Research projects

Details of some past projects are summarised below.

Researching multilingually

Researching Multilingually was a network project (December 2011 to November 2012) which explored processes and practices of researching in contexts where more than one language is involved.

Tutoring and mentoring

Dr Andrew Mathers (UWE Bristol, Department of Sociology and Criminology) and Dr Richard Waller (UWE Bristol, Department of Education and Childhood) ran a widening participation outreach project. This involved undergraduate sociology students teaching AS-level Sociology at schools and colleges where few students go on to university. Trainee PGCE sociology students also taught to gain valuable teaching experience.

Assessing and enhancing the impact of widening participation initiatives on UWE Bristol's ITE programmes

In 2013, this project examined the effectiveness of the Department of Education and Childhood's efforts to recruit and retain students, in particular, groups poorly represented in teaching, such as those from a BME background. We assessed our current strategies to understand how we enhance their experience of studying at UWE Bristol.

Understanding how the Certificate of Personal Effectiveness acts to improve GCSE outcomes

This project followed on from a previous report, which demonstrated completing the ASDAN’s Certificate of Personal Effectiveness (CoPE) is associated with improved GCSEs.

This project aimed to understand the mechanisms by which CoPE might have this positive impact. We focused on concepts such as motivation, confidence and self-esteem, using a repeated measures survey with year ten pupils in three schools to examine how their attitudes change over time.

Assessing impact and measuring success (AIMS) in widening participation research

This project was undertaken whilst Dr Neil Harrison was Associate Professor at UWE Bristol. He is now a Visiting Fellow of UWE Bristol from the University of Oxford.

This project (February 2014 to September 2015) aimed to create new research approaches to assess the impact and success of widening participation initiatives within higher education for groups that are under-represented or mainly absent.

We explored differences in the conceptualisation of success for different types of initiative, respecting the different modes of delivery. This would highlight issues with the statistical ‘markers’ used to identify the groups of interest and suggest means of reconciling these.

We also investigated which methodologies and methods were most likely to yield results that were useful to researchers, practitioners, university managers and policymakers.

The research questions addressed were:

  • What principles should underpin the collection of data to evidence the impact and success of WP activities? Is there a single epistemological paradigm that should be dominant?
  • How are the links between awareness, attitudes, aspirations and behaviour to best be constructed among prospective applicants to higher education? What are the implications for concepts of success?
  • How can the tensions between, and shortcomings within, different markers of widening participation be reconciled?
  • Why do some popular widening participation activities appear to have little impact on behaviour? What are features of successful activities and how might these be measured?

Find out more about the project strands:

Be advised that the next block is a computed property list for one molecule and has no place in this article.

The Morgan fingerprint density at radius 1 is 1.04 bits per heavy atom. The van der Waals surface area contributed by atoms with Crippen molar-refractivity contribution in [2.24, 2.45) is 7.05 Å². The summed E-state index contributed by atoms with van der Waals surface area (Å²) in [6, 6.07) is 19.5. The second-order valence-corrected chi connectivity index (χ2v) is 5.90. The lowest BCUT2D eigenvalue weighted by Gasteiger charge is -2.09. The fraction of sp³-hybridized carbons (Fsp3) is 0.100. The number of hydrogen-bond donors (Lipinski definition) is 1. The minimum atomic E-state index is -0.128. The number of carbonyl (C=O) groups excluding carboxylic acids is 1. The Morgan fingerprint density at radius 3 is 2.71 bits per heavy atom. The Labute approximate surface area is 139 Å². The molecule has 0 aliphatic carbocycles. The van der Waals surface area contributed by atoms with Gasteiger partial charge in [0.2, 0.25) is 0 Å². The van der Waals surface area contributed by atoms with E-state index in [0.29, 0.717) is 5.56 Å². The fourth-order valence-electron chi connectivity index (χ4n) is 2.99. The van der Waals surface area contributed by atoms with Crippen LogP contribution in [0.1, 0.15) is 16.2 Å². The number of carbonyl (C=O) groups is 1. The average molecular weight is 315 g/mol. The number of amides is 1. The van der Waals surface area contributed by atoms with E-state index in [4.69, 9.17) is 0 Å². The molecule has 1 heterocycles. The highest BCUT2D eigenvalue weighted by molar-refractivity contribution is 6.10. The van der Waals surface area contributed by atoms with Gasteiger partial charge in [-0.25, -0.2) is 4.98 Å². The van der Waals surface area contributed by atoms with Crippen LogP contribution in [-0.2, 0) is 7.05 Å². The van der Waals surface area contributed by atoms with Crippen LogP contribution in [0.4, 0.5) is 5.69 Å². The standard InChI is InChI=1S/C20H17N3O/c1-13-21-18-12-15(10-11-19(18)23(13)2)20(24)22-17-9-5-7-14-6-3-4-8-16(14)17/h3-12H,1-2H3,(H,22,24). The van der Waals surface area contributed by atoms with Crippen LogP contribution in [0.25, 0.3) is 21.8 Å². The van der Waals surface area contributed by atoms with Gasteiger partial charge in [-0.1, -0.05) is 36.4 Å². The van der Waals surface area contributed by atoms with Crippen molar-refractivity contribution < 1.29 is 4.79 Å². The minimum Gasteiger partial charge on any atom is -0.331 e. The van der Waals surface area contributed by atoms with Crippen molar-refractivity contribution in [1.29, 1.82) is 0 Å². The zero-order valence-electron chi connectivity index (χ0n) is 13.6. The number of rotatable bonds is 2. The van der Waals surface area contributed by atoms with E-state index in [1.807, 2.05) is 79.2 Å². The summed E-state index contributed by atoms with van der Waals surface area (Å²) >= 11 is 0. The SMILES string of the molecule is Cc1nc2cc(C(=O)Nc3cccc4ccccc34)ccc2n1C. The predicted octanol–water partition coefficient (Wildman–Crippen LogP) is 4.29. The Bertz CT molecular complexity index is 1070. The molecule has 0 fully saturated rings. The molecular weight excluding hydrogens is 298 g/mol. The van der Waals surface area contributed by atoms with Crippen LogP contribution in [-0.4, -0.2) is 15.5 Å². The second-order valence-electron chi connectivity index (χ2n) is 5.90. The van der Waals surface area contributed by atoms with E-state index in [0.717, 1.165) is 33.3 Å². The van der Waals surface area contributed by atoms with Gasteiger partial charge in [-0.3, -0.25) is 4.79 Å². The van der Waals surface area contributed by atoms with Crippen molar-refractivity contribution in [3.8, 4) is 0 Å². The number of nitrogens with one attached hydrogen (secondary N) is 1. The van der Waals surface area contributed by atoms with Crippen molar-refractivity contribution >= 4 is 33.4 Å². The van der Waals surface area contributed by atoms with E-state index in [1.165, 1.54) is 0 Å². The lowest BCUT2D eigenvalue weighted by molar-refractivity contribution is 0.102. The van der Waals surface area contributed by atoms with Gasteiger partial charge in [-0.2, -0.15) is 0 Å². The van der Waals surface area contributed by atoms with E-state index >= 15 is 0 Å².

The project team was Dr Neil Harrison (lead), Dr Richard Waller and Kathryn Last.
Project funder: SRHE.

Learning Layers

The Learning Layers project investigated how informal learning in the workplace could be supported by new technologies like mobile phone and tablet apps. Twenty partners from across Europe supported this project, in regional clusters of small and medium sized enterprises (SMEs).

We trialled the project in two sectors that were hesitant to take up learning technologies: health care in the North East of England and building and construction in North Germany.

The challenges were how to embed support and learning in meaningful working practices and to redesign work environments to support learning. For example, our system will put you in contact with people and resources to solve a work problem or task.

One focus of the project was to support workplace practices in SMEs that unlock peer production and hence scaffold learning in networks of SMEs. For example, we see learning materials being generated through the work process and then shared though networks of individuals and organisations as important. However, most importantly for BRILLE's contribution will be the scaffolding of interactions with networks people.

We hoped to reshape both workplace design and designs for learning in networks. For more details, visit Learning Layers.

Project summary

  • Top ranked 14.5 out of 15 against European bidding criteria.
  • Scaling up Lifelong Learning using Technology Enhanced Learning (TEL) in large clusters of SMEs in the health professions and building industry.

BrEaking New Ground IN the SciencE Education Realm (ENGINEER)

ENGINEER supports the adoption in Europe of innovative science teaching methods and provides extensive teacher training on inquiry-based methods.

ENGINEER is developing ten engineering design challenge units suited to European environments. Each unit focuses on one engineering field and uses inexpensive materials for student-led design problem solving. In addition, creating teacher-training materials linked to the project.

Science museums lead the outreach effort that targets schools, teachers and science museums. The school/museum activities will reach 27,000 students during outreach.

Professor Penelope Harnett is leading the Evaluation Work Package with Juliet Edmonds and Ben Knight.

 

Back to top